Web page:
Date: November 22, 2014
Officer: Timothy Loehmann (shooter) and Frank
Charged: No charges filed, $6 mil settlement with Cleveland
Tamir Rice was in a park near his home in Cleveland, Ohio, on November 22, 2014, when he was playing with a toy gun a friend had recently lent him. Someone in the area called 911 to report a man pointing a pistol at people and pretending to shoot it. The caller corrects himself, saying that the pistol was probably fake and this person might be a child. The 911 dispatcher didn’t relay the message of the possibility of a toy gun and the suspect being a child to the police. Rice then walks to the gazebo and places the toy gun in his waistband. Officers Timothy Loehmann and Frank Garmback roll up to the gazebo, and once Loehmann exits the car while it was still in motion, he shoots twice at Rice, who was less than ten feet away. One of the shots hit Rice in the torso, and he died the next day. He was 12 years old.
When Tamir Rice’s mother arrived at the scene, she said that police told her to calm down or else they would arrest her after learning her son was shot. She adds that her daughter was tackled and handcuffed by police as she tried to rush to her brother’s aid. The Rice family filed a lawsuit against the City of Cleveland less than two weeks after Tamir was killed. They reached a settlement of $6 million.
Officer Loehmann claims that he yelled “show me your hands” out the window at Rice while the patrol car was approaching him, rather than using the patrol car megaphone. He says that Rice was reaching for his waistband, leading him to believe Rice had a gun. Officer Garmback said he saw the gun when Loehmann opened the door. The Rice Family Attorney said the officers accounts contradict each other and didn’t make sense. He said, “Loehmann, for example, insists that he observed things and took action that would have been physically impossible for any human being to do in the under two seconds it took him to shoot a 12-year-old child.” He also adds that Loehmann’s account of yelling “show me your hands” contradicts Garmback’s belief that the windows were rolled up as they approached Rice. The officers were placed on paid administrative leave during the duration of the investigation. A grand jury declined bringing charges against Loehmann for the shooting.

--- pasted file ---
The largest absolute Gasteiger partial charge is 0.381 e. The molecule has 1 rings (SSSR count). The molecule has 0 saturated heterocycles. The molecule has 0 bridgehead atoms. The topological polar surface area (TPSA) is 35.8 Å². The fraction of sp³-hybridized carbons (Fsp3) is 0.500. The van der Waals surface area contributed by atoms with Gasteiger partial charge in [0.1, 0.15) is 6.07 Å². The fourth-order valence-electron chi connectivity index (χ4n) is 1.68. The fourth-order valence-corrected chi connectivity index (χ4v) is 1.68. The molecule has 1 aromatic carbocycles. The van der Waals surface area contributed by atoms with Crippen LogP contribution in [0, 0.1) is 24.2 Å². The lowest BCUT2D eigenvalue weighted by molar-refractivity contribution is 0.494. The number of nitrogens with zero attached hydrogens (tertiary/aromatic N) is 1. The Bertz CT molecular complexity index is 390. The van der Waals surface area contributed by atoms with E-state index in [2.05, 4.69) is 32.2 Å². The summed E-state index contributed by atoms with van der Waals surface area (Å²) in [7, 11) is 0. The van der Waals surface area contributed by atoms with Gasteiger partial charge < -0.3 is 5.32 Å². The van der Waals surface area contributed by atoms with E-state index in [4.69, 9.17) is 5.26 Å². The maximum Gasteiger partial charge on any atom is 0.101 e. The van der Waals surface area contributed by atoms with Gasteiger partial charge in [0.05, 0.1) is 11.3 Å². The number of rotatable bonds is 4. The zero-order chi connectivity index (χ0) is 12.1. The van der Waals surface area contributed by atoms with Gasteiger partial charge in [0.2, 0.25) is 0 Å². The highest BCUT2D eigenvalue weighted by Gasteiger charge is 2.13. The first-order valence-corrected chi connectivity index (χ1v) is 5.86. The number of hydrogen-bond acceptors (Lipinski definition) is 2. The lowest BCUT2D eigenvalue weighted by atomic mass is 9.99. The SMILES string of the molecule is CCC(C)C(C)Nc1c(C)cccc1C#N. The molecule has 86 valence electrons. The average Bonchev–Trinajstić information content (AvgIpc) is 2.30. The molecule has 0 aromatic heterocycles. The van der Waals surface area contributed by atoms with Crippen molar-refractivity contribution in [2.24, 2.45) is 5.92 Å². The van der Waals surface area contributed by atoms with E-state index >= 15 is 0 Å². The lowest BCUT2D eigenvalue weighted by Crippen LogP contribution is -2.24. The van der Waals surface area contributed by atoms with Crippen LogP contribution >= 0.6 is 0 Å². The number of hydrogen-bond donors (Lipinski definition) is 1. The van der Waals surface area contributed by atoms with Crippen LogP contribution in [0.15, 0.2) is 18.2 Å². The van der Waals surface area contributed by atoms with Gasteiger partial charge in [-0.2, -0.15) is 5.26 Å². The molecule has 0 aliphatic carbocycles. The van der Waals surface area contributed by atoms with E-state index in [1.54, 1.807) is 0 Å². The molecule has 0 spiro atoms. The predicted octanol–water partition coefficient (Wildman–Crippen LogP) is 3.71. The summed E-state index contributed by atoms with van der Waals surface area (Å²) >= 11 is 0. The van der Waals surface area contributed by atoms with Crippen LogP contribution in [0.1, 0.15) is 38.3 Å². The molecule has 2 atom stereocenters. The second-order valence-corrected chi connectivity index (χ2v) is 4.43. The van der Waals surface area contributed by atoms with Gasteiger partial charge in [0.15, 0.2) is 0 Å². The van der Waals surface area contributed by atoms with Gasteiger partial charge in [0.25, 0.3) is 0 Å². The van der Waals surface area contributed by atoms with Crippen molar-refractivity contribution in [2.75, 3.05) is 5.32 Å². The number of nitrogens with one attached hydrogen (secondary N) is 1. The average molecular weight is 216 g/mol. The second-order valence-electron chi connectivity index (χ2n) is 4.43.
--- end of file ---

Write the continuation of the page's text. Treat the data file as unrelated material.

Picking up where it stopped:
Less than a month after the shooting, the Justice Department closed a nearly two year long civil rights investigation into the Cleveland Police Department. They said they found a pattern of “unreasonable and unnecessary use of force.” The report adds that the police saw themselves as an “occupying force instead of a true partner and resource in the community it serves.”
After an investigation into Loehmann’s past, a suburban Cleveland police department revealed that they had issues with Loehmann after he entered the force from the police academy. They were going to fire him after deeming him as too emotionally unstable and unfit for duty, but Loehmann resigned before they were able to do so. Supervisors said he had a “lack of maturity” and an “inability to perform basic functions as instructed” during a weapons training course. Loehmann didn’t disclose this information to the Cleveland Police Department when he applied, leading them to believe he left the department due to personal reasons.
Berman, M., & Lowery, W. (2016, April 25). Cleveland agrees to pay $6 million to settle Tamir Rice lawsuit, won't admit any wrongdoing. Retrieved from https://www.washingtonpost.com/news/post-nation/wp/2016/04/25/cleveland-agrees-to-pay-6-million-to-settle-tamir-rice-lawsuit/?noredirect=on&utm_term=.cb31cdf349db
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